Date of Award


Document Type

Open Access Dissertation


Political Science


College of Arts and Sciences

First Advisor

Robert Cox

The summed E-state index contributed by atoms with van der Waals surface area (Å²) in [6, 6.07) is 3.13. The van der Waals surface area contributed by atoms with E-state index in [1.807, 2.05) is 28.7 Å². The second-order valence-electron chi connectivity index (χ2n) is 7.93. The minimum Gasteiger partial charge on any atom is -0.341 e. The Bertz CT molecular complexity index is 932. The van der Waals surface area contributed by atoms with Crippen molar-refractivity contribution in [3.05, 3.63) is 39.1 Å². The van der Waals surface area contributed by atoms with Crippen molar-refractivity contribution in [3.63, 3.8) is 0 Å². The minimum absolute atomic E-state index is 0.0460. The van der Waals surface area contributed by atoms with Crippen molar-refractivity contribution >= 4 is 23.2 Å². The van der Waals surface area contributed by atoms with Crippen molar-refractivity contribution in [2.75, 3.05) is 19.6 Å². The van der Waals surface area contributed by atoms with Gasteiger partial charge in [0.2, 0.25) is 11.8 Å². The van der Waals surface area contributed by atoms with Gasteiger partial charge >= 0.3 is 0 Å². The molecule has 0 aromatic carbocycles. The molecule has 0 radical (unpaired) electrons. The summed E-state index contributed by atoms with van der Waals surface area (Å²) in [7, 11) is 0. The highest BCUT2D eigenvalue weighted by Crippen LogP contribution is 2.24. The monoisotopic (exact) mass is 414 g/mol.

Existing studies suggest that normative commitments to the European Union’s human rights standards remain weak in states applying for EU membership, and that citizens are unresponsive to information the EU provides. This research does not gauge public support for human rights when they are framed as an EU issue. In an original experimental survey of Bosnia and Herzegovina, I examine the effect of EU framing on support for the equal treatment of gay people, equal pay between women and men, and blame assigned to the government for policy outcomes regarding these rights. I find that EU frames affect blame towards the government, which in turn influences support for women’s rights. EU frames produce a negative effect on support for women’s rights among those who support their state’s independence from the EU. Moreover, the EU establishes equal pay for equal work as a criterion for applicant states. Conventional wisdom holds that governments meet criteria for membership in order to gain benefits from membership. In another experimental survey of Bosnia and Herzegovina, I examine the effect of framing equal pay as a criterion for membership. Among those who believe that economic benefits from EU membership are likely, framing gender equality as necessary for EU membership elicited higher levels of support for gender equality, in comparison to those who believe that benefits are unlikely. The EU also has recently set up standards for membership regarding gay rights, but commitment to the standards remains weak. This lack of commitment presents a puzzle for researchers and policymakers: if the EU’s gay rights standards have minimal consequences, then why would anyone want to hand over powers concerning gay rights to the EU? I find that those who identify more closely with gay people are more likely to vote for parties that want to transfer control of gay rights to the EU. Since the EU currently lacks effective gay rights standards, this study establishes an evidence-based imperative for the EU to use its capacities to serve gay constituencies directly, such as providing shelters and counselling for gay people and their families.